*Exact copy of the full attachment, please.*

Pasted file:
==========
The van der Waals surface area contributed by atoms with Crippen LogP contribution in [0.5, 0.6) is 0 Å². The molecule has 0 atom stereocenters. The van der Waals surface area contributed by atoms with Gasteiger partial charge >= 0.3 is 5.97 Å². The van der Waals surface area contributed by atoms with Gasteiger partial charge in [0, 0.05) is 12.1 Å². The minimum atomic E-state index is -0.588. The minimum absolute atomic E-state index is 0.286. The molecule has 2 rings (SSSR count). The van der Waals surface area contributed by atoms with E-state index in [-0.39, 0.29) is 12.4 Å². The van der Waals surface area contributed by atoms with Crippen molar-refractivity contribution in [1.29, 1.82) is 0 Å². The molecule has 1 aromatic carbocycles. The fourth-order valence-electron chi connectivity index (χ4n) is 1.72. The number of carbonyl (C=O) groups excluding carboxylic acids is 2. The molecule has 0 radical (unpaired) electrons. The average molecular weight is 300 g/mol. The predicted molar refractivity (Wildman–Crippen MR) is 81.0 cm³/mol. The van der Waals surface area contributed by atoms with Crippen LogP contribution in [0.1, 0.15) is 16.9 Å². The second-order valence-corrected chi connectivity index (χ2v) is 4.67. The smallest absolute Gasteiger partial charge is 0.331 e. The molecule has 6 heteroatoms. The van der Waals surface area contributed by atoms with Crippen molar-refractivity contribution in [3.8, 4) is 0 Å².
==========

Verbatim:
The van der Waals surface area contributed by atoms with Crippen LogP contribution in [0.5, 0.6) is 0 Å². The molecule has 0 atom stereocenters. The van der Waals surface area contributed by atoms with Gasteiger partial charge >= 0.3 is 5.97 Å². The van der Waals surface area contributed by atoms with Gasteiger partial charge in [0, 0.05) is 12.1 Å². The minimum atomic E-state index is -0.588. The minimum absolute atomic E-state index is 0.286. The molecule has 2 rings (SSSR count). The van der Waals surface area contributed by atoms with E-state index in [-0.39, 0.29) is 12.4 Å². The van der Waals surface area contributed by atoms with Crippen molar-refractivity contribution in [1.29, 1.82) is 0 Å². The molecule has 1 aromatic carbocycles. The fourth-order valence-electron chi connectivity index (χ4n) is 1.72. The number of carbonyl (C=O) groups excluding carboxylic acids is 2. The molecule has 0 radical (unpaired) electrons. The average molecular weight is 300 g/mol. The predicted molar refractivity (Wildman–Crippen MR) is 81.0 cm³/mol. The van der Waals surface area contributed by atoms with Crippen LogP contribution in [0.1, 0.15) is 16.9 Å². The second-order valence-corrected chi connectivity index (χ2v) is 4.67. The smallest absolute Gasteiger partial charge is 0.331 e. The molecule has 6 heteroatoms. The van der Waals surface area contributed by atoms with Crippen molar-refractivity contribution in [3.8, 4) is 0 Å².